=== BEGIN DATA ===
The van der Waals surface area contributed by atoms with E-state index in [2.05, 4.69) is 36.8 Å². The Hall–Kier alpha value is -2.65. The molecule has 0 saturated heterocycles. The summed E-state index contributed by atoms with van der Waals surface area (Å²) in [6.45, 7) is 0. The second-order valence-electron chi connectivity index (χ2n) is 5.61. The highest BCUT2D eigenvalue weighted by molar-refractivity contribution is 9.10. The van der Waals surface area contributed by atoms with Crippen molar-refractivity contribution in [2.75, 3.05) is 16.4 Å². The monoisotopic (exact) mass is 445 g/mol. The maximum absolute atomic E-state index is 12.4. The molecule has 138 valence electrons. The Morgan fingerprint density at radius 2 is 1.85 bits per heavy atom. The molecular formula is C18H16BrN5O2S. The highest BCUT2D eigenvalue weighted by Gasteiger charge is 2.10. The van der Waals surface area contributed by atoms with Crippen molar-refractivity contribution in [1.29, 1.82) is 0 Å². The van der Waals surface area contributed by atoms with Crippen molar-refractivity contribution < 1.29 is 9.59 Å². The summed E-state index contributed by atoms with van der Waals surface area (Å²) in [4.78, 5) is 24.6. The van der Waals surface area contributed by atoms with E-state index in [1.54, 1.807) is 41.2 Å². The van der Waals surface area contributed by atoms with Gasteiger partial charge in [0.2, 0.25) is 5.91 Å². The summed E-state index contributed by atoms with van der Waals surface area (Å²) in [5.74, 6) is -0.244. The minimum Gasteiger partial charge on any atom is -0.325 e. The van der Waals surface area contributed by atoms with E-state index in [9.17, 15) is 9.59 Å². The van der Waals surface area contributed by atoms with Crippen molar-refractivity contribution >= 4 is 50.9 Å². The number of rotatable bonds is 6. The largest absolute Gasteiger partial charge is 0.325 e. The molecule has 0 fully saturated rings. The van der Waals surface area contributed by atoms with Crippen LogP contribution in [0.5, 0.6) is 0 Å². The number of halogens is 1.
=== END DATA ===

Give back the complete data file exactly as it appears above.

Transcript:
The van der Waals surface area contributed by atoms with E-state index in [2.05, 4.69) is 36.8 Å². The Hall–Kier alpha value is -2.65. The molecule has 0 saturated heterocycles. The summed E-state index contributed by atoms with van der Waals surface area (Å²) in [6.45, 7) is 0. The second-order valence-electron chi connectivity index (χ2n) is 5.61. The highest BCUT2D eigenvalue weighted by molar-refractivity contribution is 9.10. The van der Waals surface area contributed by atoms with Crippen molar-refractivity contribution in [2.75, 3.05) is 16.4 Å². The monoisotopic (exact) mass is 445 g/mol. The maximum absolute atomic E-state index is 12.4. The molecule has 138 valence electrons. The Morgan fingerprint density at radius 2 is 1.85 bits per heavy atom. The molecular formula is C18H16BrN5O2S. The highest BCUT2D eigenvalue weighted by Gasteiger charge is 2.10. The van der Waals surface area contributed by atoms with Crippen molar-refractivity contribution in [1.29, 1.82) is 0 Å². The van der Waals surface area contributed by atoms with Crippen molar-refractivity contribution < 1.29 is 9.59 Å². The summed E-state index contributed by atoms with van der Waals surface area (Å²) in [4.78, 5) is 24.6. The van der Waals surface area contributed by atoms with E-state index in [1.54, 1.807) is 41.2 Å². The van der Waals surface area contributed by atoms with Gasteiger partial charge in [0.2, 0.25) is 5.91 Å². The summed E-state index contributed by atoms with van der Waals surface area (Å²) in [5.74, 6) is -0.244. The minimum Gasteiger partial charge on any atom is -0.325 e. The van der Waals surface area contributed by atoms with E-state index in [9.17, 15) is 9.59 Å². The van der Waals surface area contributed by atoms with Crippen molar-refractivity contribution >= 4 is 50.9 Å². The number of rotatable bonds is 6. The largest absolute Gasteiger partial charge is 0.325 e. The molecule has 0 fully saturated rings. The van der Waals surface area contributed by atoms with Crippen LogP contribution in [0.5, 0.6) is 0 Å². The number of halogens is 1.